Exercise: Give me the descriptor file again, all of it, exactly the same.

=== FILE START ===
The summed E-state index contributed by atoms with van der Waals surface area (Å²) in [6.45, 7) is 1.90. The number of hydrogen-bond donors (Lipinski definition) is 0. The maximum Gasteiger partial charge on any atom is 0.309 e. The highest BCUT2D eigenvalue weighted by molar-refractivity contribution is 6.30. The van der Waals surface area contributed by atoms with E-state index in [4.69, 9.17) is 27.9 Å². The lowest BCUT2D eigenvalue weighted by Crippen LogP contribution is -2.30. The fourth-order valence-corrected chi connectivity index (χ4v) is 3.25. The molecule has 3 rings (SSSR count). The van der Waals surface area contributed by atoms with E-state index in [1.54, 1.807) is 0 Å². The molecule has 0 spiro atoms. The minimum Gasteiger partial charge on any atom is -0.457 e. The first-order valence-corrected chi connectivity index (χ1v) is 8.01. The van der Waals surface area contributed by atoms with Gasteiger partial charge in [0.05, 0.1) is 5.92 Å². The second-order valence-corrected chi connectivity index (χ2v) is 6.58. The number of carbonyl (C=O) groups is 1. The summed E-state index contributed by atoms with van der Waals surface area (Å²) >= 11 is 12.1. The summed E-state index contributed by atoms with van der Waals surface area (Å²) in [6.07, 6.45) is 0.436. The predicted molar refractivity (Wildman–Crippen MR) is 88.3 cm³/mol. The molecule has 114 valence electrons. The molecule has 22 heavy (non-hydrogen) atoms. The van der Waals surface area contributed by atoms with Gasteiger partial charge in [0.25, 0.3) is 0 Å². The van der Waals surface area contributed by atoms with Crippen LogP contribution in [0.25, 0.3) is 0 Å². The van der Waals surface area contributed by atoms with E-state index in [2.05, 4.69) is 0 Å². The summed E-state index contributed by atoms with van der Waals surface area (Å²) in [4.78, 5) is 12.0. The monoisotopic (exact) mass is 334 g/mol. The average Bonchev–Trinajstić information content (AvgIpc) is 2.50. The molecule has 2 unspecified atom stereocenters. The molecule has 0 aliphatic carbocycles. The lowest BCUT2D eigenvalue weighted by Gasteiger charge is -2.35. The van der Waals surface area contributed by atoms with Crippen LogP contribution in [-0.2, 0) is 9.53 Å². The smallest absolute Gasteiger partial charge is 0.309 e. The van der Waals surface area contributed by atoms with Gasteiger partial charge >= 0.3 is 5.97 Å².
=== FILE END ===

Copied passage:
The summed E-state index contributed by atoms with van der Waals surface area (Å²) in [6.45, 7) is 1.90. The number of hydrogen-bond donors (Lipinski definition) is 0. The maximum Gasteiger partial charge on any atom is 0.309 e. The highest BCUT2D eigenvalue weighted by molar-refractivity contribution is 6.30. The van der Waals surface area contributed by atoms with E-state index in [4.69, 9.17) is 27.9 Å². The lowest BCUT2D eigenvalue weighted by Crippen LogP contribution is -2.30. The fourth-order valence-corrected chi connectivity index (χ4v) is 3.25. The molecule has 3 rings (SSSR count). The van der Waals surface area contributed by atoms with E-state index in [1.54, 1.807) is 0 Å². The molecule has 0 spiro atoms. The minimum Gasteiger partial charge on any atom is -0.457 e. The first-order valence-corrected chi connectivity index (χ1v) is 8.01. The van der Waals surface area contributed by atoms with Gasteiger partial charge in [0.05, 0.1) is 5.92 Å². The second-order valence-corrected chi connectivity index (χ2v) is 6.58. The number of carbonyl (C=O) groups is 1. The summed E-state index contributed by atoms with van der Waals surface area (Å²) >= 11 is 12.1. The summed E-state index contributed by atoms with van der Waals surface area (Å²) in [6.07, 6.45) is 0.436. The predicted molar refractivity (Wildman–Crippen MR) is 88.3 cm³/mol. The molecule has 114 valence electrons. The molecule has 22 heavy (non-hydrogen) atoms. The van der Waals surface area contributed by atoms with Gasteiger partial charge in [0.25, 0.3) is 0 Å². The van der Waals surface area contributed by atoms with Crippen LogP contribution in [0.25, 0.3) is 0 Å². The van der Waals surface area contributed by atoms with E-state index in [2.05, 4.69) is 0 Å². The summed E-state index contributed by atoms with van der Waals surface area (Å²) in [4.78, 5) is 12.0. The monoisotopic (exact) mass is 334 g/mol. The average Bonchev–Trinajstić information content (AvgIpc) is 2.50. The molecule has 2 unspecified atom stereocenters. The molecule has 0 aliphatic carbocycles. The lowest BCUT2D eigenvalue weighted by Gasteiger charge is -2.35. The van der Waals surface area contributed by atoms with Crippen LogP contribution in [-0.2, 0) is 9.53 Å². The smallest absolute Gasteiger partial charge is 0.309 e. The van der Waals surface area contributed by atoms with Gasteiger partial charge >= 0.3 is 5.97 Å².